- Help lose excess weight
Increasing activity can help people who are overweight to start to lose some of this weight.
- Can help you feel less stressed
Being active causes your brain to release endorphins and other feel-good hormones. These chemicals give you a natural buzz and feeling of well being. This can help you cope with stressful times (like exams) and stop you from becoming depressed.
- Be healthier
By being active you’ll help to keep yourself healthy by strengthening your bones and muscles and keeping your heart and lungs healthy.
Being active can help improve your confidence and helps you feel good about yourself.
- Help make new friends
Being out and about and trying new activities means there will be lots of opportunities for you to meet new people and find new friends.
What does being physically active mean?
Being active doesn’t always mean having to do exercise like going to the gym or getting out on a football pitch, its much more than that. Everyday activity such as walking, dancing, doing a paper round, cycling to college or helping around the house all count.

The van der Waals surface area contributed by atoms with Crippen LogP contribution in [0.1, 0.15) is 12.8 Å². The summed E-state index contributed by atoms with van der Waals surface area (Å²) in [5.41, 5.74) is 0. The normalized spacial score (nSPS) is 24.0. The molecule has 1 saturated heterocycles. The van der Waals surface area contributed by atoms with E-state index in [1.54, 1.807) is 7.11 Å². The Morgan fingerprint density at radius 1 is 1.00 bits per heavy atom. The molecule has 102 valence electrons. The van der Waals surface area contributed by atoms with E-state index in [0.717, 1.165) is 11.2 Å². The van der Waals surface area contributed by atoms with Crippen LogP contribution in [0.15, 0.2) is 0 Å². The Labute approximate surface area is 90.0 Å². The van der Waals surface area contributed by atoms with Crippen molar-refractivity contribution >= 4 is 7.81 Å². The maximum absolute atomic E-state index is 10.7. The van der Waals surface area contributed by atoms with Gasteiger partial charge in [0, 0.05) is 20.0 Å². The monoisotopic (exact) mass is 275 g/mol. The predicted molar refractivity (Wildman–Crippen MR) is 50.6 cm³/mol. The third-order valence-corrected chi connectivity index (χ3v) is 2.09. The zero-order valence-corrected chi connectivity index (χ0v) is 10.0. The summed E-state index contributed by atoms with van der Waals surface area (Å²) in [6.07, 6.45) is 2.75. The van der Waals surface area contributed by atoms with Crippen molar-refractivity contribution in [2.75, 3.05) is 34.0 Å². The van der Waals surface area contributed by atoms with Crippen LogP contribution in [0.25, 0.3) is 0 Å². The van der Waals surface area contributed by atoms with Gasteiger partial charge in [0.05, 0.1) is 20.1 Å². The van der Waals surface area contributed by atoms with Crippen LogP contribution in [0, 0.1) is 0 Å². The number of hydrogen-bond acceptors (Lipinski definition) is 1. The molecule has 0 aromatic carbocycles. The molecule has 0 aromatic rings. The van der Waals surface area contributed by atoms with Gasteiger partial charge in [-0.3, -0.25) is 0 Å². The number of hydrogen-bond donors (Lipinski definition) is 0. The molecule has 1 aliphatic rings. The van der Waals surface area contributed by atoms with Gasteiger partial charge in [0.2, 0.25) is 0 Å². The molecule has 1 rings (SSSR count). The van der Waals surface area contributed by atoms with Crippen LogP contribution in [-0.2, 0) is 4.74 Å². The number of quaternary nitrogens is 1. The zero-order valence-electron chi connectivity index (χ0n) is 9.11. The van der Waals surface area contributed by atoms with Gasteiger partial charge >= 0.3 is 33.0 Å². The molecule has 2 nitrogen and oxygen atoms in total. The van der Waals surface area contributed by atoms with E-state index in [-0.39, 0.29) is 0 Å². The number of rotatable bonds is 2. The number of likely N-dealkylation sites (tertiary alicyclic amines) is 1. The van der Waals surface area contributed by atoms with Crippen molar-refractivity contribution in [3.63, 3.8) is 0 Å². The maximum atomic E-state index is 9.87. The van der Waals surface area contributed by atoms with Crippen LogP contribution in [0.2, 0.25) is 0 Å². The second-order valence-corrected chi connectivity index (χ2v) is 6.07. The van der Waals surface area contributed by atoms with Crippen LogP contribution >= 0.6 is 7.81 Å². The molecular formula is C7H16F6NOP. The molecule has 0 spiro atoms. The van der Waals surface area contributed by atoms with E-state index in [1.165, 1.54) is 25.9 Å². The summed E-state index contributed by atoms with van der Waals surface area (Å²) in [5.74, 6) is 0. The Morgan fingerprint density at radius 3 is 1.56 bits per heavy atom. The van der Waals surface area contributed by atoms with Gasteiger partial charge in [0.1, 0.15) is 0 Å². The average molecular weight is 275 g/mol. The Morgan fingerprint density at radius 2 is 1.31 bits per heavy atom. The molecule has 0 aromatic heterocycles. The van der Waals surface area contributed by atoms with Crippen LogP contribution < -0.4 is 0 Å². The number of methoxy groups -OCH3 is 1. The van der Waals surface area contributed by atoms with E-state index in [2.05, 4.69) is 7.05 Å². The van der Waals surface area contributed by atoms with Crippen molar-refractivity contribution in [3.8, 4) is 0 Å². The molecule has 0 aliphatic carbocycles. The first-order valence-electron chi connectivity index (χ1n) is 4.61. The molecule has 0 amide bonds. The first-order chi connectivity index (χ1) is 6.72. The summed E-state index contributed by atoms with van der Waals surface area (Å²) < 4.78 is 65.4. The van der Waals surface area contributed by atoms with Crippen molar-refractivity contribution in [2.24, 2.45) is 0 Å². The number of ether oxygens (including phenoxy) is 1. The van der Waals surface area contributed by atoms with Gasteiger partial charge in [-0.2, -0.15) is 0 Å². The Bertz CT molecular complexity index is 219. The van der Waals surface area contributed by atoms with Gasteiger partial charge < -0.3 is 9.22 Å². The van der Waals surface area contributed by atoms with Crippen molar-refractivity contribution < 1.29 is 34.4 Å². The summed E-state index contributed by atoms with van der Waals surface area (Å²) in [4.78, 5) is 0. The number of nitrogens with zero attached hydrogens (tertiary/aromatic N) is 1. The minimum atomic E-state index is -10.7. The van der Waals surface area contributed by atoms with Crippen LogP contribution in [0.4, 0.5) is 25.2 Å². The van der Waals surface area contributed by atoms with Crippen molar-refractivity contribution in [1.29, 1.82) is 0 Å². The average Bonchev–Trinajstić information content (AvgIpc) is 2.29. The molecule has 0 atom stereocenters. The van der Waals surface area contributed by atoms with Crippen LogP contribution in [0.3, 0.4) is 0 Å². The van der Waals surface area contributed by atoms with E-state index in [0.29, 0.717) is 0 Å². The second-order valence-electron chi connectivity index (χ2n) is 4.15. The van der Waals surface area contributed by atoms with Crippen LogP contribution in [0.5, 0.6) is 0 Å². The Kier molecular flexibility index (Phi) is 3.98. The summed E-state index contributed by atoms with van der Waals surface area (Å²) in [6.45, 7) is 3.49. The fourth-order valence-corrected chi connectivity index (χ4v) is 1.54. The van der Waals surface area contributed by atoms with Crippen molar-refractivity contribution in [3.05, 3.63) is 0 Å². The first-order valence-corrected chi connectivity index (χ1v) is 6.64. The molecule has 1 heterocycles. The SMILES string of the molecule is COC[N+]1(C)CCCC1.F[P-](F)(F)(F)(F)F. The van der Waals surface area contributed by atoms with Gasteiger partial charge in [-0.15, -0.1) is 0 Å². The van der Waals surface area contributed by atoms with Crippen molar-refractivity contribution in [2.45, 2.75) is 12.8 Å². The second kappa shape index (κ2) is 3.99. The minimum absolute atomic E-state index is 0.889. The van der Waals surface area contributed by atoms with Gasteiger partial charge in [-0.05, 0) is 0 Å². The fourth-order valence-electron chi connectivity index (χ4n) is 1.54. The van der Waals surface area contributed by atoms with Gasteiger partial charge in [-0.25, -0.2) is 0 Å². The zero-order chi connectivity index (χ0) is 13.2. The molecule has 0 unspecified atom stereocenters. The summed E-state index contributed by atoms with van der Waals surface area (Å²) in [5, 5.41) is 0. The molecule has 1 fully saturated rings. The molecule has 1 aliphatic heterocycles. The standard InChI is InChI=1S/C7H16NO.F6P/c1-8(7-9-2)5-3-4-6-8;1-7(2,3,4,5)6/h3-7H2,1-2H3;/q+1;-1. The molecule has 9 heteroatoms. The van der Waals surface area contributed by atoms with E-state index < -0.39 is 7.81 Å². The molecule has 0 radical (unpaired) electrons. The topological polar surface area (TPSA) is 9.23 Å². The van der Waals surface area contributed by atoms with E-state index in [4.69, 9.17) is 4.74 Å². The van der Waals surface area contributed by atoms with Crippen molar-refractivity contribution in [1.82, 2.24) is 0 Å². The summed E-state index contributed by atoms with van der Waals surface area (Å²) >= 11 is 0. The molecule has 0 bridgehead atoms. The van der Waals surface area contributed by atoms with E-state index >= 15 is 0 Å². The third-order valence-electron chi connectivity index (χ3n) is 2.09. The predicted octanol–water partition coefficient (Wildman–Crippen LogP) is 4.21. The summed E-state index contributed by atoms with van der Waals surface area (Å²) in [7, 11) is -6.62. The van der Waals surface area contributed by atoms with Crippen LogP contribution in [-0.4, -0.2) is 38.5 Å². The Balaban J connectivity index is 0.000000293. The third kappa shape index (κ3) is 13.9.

How should I go about it?
There are lots of different things that you can do. If you like sport, check out our Get Involved in Sports page for endless ideas of how to get active.
If you don’t like sport but want ideas for hobbies and things you could take up that encourage activity check out our Ideas for Non-Sporting Activities page.
Find a venue or location near you for a particular sport or activity in England.
Should I get a pedometer?
Pedometers are great for helping motivate you to do more activity. On average teenagers take about 3,000 to 4,000 steps a day. If you want to find out how many steps you normally take each day then get hold of a pedometer – they are usually quite cheap – and can be bought online or at sports shops, chemists and department stores.
Fix the pedometer to your waistband and log how many steps you do each day for a few days. Then try to gradually increase the number of steps you do by 200 a day over the next few weeks, aiming for 10,000 a day.
Ideals of how to increase your steps:
- Walk to and from school, college or your place of work everyday
- Walk part of your journey each day
- At break-times go for a walk
- Go shopping (supermarket, local shops or shopping centres all offer opportunities to walk more)
- Offer to walk the dog more often
- Walk to family or friend’s house
- Walk up and down stairs more often
- Call round to see your mates or relatives more often
- Check out local tourist sites, playgrounds, places of interest